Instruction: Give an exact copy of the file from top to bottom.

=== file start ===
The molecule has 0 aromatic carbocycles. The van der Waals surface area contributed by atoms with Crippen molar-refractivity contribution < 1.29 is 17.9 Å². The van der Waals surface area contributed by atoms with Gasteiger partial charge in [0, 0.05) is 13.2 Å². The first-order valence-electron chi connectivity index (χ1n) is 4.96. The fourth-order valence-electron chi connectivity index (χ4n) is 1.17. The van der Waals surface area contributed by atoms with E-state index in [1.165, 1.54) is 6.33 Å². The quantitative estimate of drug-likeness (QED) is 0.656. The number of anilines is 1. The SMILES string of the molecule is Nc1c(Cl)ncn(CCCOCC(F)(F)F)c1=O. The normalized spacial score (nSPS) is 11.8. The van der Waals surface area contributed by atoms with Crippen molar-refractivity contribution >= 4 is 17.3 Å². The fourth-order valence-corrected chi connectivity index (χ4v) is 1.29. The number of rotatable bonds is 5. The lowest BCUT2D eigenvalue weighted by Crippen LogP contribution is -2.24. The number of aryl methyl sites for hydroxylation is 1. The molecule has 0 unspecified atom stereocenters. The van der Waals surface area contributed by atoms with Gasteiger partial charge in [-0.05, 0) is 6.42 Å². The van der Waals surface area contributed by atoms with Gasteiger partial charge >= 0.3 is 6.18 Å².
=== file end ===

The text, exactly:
The molecule has 0 aromatic carbocycles. The van der Waals surface area contributed by atoms with Crippen molar-refractivity contribution < 1.29 is 17.9 Å². The van der Waals surface area contributed by atoms with Gasteiger partial charge in [0, 0.05) is 13.2 Å². The first-order valence-electron chi connectivity index (χ1n) is 4.96. The fourth-order valence-electron chi connectivity index (χ4n) is 1.17. The van der Waals surface area contributed by atoms with E-state index in [1.165, 1.54) is 6.33 Å². The quantitative estimate of drug-likeness (QED) is 0.656. The number of anilines is 1. The SMILES string of the molecule is Nc1c(Cl)ncn(CCCOCC(F)(F)F)c1=O. The normalized spacial score (nSPS) is 11.8. The van der Waals surface area contributed by atoms with Crippen molar-refractivity contribution >= 4 is 17.3 Å². The fourth-order valence-corrected chi connectivity index (χ4v) is 1.29. The number of rotatable bonds is 5. The lowest BCUT2D eigenvalue weighted by Crippen LogP contribution is -2.24. The number of aryl methyl sites for hydroxylation is 1. The molecule has 0 unspecified atom stereocenters. The van der Waals surface area contributed by atoms with Gasteiger partial charge in [-0.05, 0) is 6.42 Å². The van der Waals surface area contributed by atoms with Gasteiger partial charge >= 0.3 is 6.18 Å².